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Do Gifted Children Need a Therapist Who Is a Specialist in Gifted Children?

I am asked over and over, by parents whose children do not respond well to traditional cognitive behavioral therapy or play therapy, “Does my child need a specialist in giftedness for his or her psychotherapy to be successful?”

My answer is, “Maybe.” The therapist you choose for your gifted child should know the behavioral characteristics and emotional issues that gifted children and their parents face at home and at school. It also helps if the therapist you choose is gifted themselves, or the therapist has had experiences in the gifted world. You want to find someone who wants to understand your child’s passions, intensities, emotional behavior struggles, and unique social development.

Not all therapists are interested in emotional issues related to giftedness. Disinterested practitioners can create more problems for your family by ignoring the root cause of your child’s problem. My advice is to try to find a warm and welcoming therapist who thinks outside the box like your child does.

For example, emotional intensity is often seen by traditional therapists as over-reactivity that needs to be eliminated through strict limits or through behavior modification. Say, for instance, that your son only wants to collect dinosaurs. The therapist with insight into giftedness will deliberately promote this interest. An enlightened therapist knows that passion is a part of the gifted child’s identity. Passion creates great minds and profound solutions to all kinds of problems. The traditional therapist will suggest that new avenues of interest are necessary, and tell the parents to put away the dinosaurs.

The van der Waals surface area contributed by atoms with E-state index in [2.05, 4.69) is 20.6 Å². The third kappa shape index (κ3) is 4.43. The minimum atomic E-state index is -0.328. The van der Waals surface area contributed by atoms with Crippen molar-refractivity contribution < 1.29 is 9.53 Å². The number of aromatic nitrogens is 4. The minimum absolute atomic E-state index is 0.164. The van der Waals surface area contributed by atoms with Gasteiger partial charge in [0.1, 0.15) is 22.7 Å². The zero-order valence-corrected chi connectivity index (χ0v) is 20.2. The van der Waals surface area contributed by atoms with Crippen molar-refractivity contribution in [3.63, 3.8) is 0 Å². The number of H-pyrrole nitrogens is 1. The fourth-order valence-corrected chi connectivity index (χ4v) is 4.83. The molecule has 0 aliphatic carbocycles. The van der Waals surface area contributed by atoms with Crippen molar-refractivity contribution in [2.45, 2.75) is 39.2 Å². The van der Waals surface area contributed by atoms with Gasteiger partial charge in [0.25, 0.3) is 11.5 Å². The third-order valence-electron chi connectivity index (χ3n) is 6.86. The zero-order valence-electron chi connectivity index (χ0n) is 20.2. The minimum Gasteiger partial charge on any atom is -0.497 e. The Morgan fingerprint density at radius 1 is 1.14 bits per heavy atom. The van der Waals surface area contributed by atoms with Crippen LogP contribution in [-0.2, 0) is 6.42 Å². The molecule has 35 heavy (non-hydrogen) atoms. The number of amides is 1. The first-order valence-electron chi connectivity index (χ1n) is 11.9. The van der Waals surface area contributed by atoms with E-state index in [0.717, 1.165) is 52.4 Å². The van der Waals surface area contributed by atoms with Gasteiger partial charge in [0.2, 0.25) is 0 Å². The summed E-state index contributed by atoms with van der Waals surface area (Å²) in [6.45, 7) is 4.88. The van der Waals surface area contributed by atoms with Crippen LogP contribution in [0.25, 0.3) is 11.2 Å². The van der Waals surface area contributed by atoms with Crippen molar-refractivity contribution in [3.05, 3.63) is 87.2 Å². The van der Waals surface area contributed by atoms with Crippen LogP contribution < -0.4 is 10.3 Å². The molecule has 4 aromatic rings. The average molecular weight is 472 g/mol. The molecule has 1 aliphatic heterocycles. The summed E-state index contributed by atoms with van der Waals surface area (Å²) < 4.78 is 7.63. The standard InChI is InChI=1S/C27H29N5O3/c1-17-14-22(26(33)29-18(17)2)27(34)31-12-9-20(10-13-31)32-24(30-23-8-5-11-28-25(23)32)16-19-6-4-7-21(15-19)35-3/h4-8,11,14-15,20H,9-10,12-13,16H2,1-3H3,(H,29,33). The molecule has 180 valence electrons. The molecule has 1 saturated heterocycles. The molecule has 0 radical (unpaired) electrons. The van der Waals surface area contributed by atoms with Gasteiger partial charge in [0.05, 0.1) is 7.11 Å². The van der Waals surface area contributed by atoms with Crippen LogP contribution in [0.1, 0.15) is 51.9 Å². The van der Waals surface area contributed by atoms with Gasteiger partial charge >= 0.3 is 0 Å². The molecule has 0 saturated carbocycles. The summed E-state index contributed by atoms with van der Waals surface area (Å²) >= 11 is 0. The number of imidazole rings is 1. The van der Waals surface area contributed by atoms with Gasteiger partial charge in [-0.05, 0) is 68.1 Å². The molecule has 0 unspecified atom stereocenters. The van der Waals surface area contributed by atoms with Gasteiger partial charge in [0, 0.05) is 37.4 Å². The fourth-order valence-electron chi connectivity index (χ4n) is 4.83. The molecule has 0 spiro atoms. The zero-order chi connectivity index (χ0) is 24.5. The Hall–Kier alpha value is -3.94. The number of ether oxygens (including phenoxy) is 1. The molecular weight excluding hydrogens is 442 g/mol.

A hot button for parents who usually think the worst is social interactions. Social problems of precocious children are not symptoms of high functioning autism. Social issues are a result of feeling out of place and misunderstood by same-age peers. Gifted children have to learn how to relate to non-gifted children. Thus, learning goes slowly, because it needs to be experienced with other children.

Obviously, special qualities are important in a therapist for a precocious child. You might ask the therapist you are considering the following questions:
    1.  Do you understand the difference in learning styles between high-achieving and gifted children?
    2.  Do you know what three special experiences gifted children will need at school?
    3.  What are the five challenges of working with giftedness?
    4.  Have you worked with gifted children and their families?
    5.  How are the social differences of gifted children different than those of high-functioning autism?

Posted on Thursday, July 13, 2017 at 05:14PM by Registered CommenterBarbara Klein, Ph.D., Ed.D. | CommentsPost a Comment

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